11/26/18 Elections in the Next Year
Trying to make sense of events in Israel can certainly give one the feeling of whiplash. On Sunday night, the Israeli news programs led with two main stories. The first feature spotlighted the surprise visit to Israel of the president of the all Muslim country of Chad, as a first step to the reestablishment of diplomatic relations — which took place on the same day the president of the Czech Republic visited to establish a cultural center in Jerusalem. The second news item focused on the report of the State’s Prosecutor in charge of the cases against Prime Minister Benjamin Netanyahu, which recommended indictment of Netanyahu on charges of bribery and breach of trust, in parts, or all of the first two cases (“Case 1000” and “Case 2000”). Police are also expected to recommend Netanyahu be indicted on a third case (“Case 4000”).
How can one judge a Prime Minister applauded by many long-established critics for his actions to avoid an unnecessary war; actions for which he was vocally criticized by his traditional supporters? How can one understand the motivation of a Prime Minister, who until recently, attempted vehemently to bring about early elections, against the wishes of his coalition partners, and now successfully fights tooth and nail to avoid new elections? Netanyahu’s fight tactics included giving a speech to the nation, warning the Israeli public that “great sacrifices await them”, asserting we are “in the midst of a very difficult military situation”, and therefore it was “not the time to change governments.” The Prime Minister’s speech forced his coalition partner to back down from his threat to resign and thereby bring down the government. Now, a week later, those Israelis who still remember the address, are left wondering exactly what “very difficult military situation” Netanyahu was talking about.
How does one evaluate a political climate in which a Knesset bill calling for the creation of a parliamentary panel to investigate violence against women is defeated? It should be noted that 21 women have been killed by their husbands or other relatives in Israel, so far this year — a figure which represents a 30% increase from the previous year. The aforementioned bill, raised by the opposition, was defeated by the coalition (led by Netanyahu), who decided to invoke party discipline in order to force coalition members who have been leading spokespersons for women’s rights to vote against it. Two days later, after visiting a battered women’s shelter with his wife on International Day for the Elimination of Violence against Women, the Prime Minister told government ministers he had “discovered we are doing almost nothing to those perpetrating these crimes. It’s as if we are dealing with terrorism, and it is terrorism in every sense, but we are not dealing with the terrorists themselves.” Netanyahu then declared that he would personally chair the committee on this matter. Critics pointed out there have already been several task forces to investigate this issue, all of whom have made recommendations, but whose proposals have never been funded.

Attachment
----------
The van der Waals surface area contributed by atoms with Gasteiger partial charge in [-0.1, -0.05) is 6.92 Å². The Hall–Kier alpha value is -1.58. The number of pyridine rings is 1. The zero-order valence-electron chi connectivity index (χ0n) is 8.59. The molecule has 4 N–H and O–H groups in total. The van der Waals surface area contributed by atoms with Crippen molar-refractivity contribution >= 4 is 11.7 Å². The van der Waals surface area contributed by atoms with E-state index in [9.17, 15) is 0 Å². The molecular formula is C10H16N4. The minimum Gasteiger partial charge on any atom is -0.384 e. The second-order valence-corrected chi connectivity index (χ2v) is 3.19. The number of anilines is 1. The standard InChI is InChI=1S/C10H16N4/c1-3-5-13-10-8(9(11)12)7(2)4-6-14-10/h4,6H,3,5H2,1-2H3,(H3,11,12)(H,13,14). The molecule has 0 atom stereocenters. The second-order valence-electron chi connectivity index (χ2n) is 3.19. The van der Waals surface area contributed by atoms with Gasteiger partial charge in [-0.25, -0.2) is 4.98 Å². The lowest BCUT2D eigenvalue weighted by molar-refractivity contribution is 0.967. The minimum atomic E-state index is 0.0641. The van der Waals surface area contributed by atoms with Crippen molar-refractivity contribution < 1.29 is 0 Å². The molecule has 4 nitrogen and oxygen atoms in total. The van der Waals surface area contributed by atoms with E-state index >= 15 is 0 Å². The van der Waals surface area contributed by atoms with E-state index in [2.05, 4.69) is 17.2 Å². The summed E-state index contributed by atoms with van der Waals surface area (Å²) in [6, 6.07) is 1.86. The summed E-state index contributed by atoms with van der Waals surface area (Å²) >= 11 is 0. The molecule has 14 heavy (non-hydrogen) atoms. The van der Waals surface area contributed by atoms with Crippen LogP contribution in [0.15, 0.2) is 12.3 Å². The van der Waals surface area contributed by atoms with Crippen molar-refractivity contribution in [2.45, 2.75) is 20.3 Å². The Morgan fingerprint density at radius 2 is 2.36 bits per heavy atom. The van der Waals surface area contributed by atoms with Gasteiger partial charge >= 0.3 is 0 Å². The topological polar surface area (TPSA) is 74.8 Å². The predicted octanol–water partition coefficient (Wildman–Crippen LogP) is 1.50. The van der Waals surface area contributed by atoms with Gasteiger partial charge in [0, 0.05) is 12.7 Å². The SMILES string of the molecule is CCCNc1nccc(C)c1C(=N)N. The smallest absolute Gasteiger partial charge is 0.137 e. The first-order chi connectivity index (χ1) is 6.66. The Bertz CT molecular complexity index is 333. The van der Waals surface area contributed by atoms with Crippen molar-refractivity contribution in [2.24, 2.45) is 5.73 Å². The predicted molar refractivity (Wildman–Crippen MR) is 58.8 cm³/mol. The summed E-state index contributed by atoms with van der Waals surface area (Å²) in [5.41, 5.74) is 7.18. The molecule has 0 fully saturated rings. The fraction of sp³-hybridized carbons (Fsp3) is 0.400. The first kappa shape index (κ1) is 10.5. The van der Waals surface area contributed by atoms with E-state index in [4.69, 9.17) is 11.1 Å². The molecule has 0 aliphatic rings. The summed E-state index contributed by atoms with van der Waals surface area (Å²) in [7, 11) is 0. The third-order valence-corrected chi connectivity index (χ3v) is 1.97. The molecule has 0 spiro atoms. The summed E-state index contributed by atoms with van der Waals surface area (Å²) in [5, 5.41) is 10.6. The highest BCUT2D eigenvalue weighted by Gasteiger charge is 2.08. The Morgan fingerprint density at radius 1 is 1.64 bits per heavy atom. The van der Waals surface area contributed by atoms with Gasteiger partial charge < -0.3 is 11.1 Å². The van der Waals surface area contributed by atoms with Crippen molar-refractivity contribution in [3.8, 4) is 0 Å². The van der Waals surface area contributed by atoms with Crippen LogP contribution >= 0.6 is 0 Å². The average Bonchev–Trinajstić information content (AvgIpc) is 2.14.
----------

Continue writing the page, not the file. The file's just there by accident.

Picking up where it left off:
How can one assess the performance of a Prime Minister who continuously warns about the dangers of the Iranians establishing a permanent presence in Syria, but under whose watch the Iranians arrived in Syria to begin with? How can one classify the potency of a Prime Minister who boasts about his good relations with Vladimir Putin and now is unable to arrange a meeting with him?
Israelis are confused. 2019 will be an election year. The regularly scheduled election is calendared for November. No one believes the present government will successfully remain intact until then. The coalition currently has a one-member advantage. Meaning, that any one Knesset member can hold up a government bill. Moreover, any one member could bring down the government — and that could happen almost any day.
Election years in Israel are always uncertain. Issues of war and peace intercede/interfere/barge in in Israel, more so than in almost any other place in the world. Such issues may very well do so this year as well. Recent polls show the Likud party led by Netanyahu maintaining a comfortable lead. However, there are two wild cards in this year's upcoming election. One question seemingly repeats itself every election cycle — i.e., will the center-left be able to unite a field of candidates with sufficiently strong security backgrounds to address the core issue that remains the deciding factor in securing Israeli votes (despite what people tell pollsters). The second pivotal question is at what point will the State’s Attorney General formally decide to indict Netanyahu? And if that comes to pass, will Israeli voters ignore the indictment and vote for a Prime Minister whom the police believe has committed serious crimes?
According to Jewish tradition, the last prophet died over 2,000 years ago, therefore, it would be hazardous to even guess the answer to most of the questions raised here. One thing we can be sure of is that over the next 12 months we will receive answers to these questions, along with responses to others we cannot even anticipate.